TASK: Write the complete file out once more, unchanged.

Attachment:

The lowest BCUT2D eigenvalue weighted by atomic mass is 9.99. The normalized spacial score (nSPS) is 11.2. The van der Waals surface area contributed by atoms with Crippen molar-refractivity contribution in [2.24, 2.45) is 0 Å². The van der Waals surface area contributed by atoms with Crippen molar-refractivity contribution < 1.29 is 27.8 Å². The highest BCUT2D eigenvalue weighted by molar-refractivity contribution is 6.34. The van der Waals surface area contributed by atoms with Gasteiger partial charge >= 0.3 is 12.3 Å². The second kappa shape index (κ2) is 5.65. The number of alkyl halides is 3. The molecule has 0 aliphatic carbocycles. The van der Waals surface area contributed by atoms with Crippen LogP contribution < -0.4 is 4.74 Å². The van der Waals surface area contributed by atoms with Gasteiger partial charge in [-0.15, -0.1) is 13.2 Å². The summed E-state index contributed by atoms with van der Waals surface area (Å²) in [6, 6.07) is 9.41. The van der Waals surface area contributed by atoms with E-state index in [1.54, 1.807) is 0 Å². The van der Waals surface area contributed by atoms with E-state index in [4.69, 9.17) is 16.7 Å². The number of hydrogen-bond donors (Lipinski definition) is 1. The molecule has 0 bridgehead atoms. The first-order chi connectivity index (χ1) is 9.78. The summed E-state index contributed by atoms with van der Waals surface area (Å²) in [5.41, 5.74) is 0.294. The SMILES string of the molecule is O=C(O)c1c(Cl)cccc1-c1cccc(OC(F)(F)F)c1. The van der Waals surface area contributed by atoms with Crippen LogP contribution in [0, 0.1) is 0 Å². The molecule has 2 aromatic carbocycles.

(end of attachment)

The lowest BCUT2D eigenvalue weighted by atomic mass is 9.99. The normalized spacial score (nSPS) is 11.2. The van der Waals surface area contributed by atoms with Crippen molar-refractivity contribution in [2.24, 2.45) is 0 Å². The van der Waals surface area contributed by atoms with Crippen molar-refractivity contribution < 1.29 is 27.8 Å². The highest BCUT2D eigenvalue weighted by molar-refractivity contribution is 6.34. The van der Waals surface area contributed by atoms with Gasteiger partial charge >= 0.3 is 12.3 Å². The second kappa shape index (κ2) is 5.65. The number of alkyl halides is 3. The molecule has 0 aliphatic carbocycles. The van der Waals surface area contributed by atoms with Crippen LogP contribution < -0.4 is 4.74 Å². The van der Waals surface area contributed by atoms with Gasteiger partial charge in [-0.15, -0.1) is 13.2 Å². The summed E-state index contributed by atoms with van der Waals surface area (Å²) in [6, 6.07) is 9.41. The van der Waals surface area contributed by atoms with E-state index in [1.54, 1.807) is 0 Å². The van der Waals surface area contributed by atoms with E-state index in [4.69, 9.17) is 16.7 Å². The number of hydrogen-bond donors (Lipinski definition) is 1. The molecule has 0 bridgehead atoms. The first-order chi connectivity index (χ1) is 9.78. The summed E-state index contributed by atoms with van der Waals surface area (Å²) in [5.41, 5.74) is 0.294. The SMILES string of the molecule is O=C(O)c1c(Cl)cccc1-c1cccc(OC(F)(F)F)c1. The van der Waals surface area contributed by atoms with Crippen LogP contribution in [0, 0.1) is 0 Å². The molecule has 2 aromatic carbocycles.